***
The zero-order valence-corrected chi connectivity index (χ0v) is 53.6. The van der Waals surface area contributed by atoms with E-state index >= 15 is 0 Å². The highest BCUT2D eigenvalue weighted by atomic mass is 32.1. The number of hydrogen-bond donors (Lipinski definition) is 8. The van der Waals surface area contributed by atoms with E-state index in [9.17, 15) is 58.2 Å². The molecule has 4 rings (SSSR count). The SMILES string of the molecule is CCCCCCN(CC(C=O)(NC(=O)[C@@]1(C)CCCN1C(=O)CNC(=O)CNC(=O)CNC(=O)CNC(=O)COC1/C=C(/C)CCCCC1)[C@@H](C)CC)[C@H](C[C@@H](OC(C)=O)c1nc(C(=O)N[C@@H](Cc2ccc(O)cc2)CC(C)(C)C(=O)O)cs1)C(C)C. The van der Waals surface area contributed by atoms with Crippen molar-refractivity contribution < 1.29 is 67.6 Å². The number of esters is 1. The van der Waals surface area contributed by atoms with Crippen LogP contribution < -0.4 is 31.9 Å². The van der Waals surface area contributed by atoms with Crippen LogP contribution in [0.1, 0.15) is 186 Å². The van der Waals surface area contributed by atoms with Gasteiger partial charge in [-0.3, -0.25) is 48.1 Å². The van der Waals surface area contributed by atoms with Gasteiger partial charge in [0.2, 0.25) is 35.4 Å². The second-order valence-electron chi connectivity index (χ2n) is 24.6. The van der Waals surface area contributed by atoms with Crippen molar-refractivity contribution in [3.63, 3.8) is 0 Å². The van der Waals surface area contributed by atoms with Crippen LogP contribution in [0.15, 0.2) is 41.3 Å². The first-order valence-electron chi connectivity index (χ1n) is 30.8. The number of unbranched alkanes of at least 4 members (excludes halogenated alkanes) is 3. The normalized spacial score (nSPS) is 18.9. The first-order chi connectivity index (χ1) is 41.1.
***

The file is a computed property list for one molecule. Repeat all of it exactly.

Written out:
The zero-order valence-corrected chi connectivity index (χ0v) is 53.6. The van der Waals surface area contributed by atoms with E-state index >= 15 is 0 Å². The highest BCUT2D eigenvalue weighted by atomic mass is 32.1. The number of hydrogen-bond donors (Lipinski definition) is 8. The van der Waals surface area contributed by atoms with E-state index in [9.17, 15) is 58.2 Å². The molecule has 4 rings (SSSR count). The SMILES string of the molecule is CCCCCCN(CC(C=O)(NC(=O)[C@@]1(C)CCCN1C(=O)CNC(=O)CNC(=O)CNC(=O)CNC(=O)COC1/C=C(/C)CCCCC1)[C@@H](C)CC)[C@H](C[C@@H](OC(C)=O)c1nc(C(=O)N[C@@H](Cc2ccc(O)cc2)CC(C)(C)C(=O)O)cs1)C(C)C. The van der Waals surface area contributed by atoms with Crippen molar-refractivity contribution < 1.29 is 67.6 Å². The number of esters is 1. The van der Waals surface area contributed by atoms with Crippen LogP contribution < -0.4 is 31.9 Å². The van der Waals surface area contributed by atoms with Crippen LogP contribution in [0.1, 0.15) is 186 Å². The van der Waals surface area contributed by atoms with Gasteiger partial charge in [-0.3, -0.25) is 48.1 Å². The van der Waals surface area contributed by atoms with Gasteiger partial charge in [0.2, 0.25) is 35.4 Å². The second-order valence-electron chi connectivity index (χ2n) is 24.6. The van der Waals surface area contributed by atoms with Crippen molar-refractivity contribution in [3.63, 3.8) is 0 Å². The van der Waals surface area contributed by atoms with Crippen LogP contribution in [0.15, 0.2) is 41.3 Å². The first-order valence-electron chi connectivity index (χ1n) is 30.8. The number of unbranched alkanes of at least 4 members (excludes halogenated alkanes) is 3. The normalized spacial score (nSPS) is 18.9. The first-order chi connectivity index (χ1) is 41.1.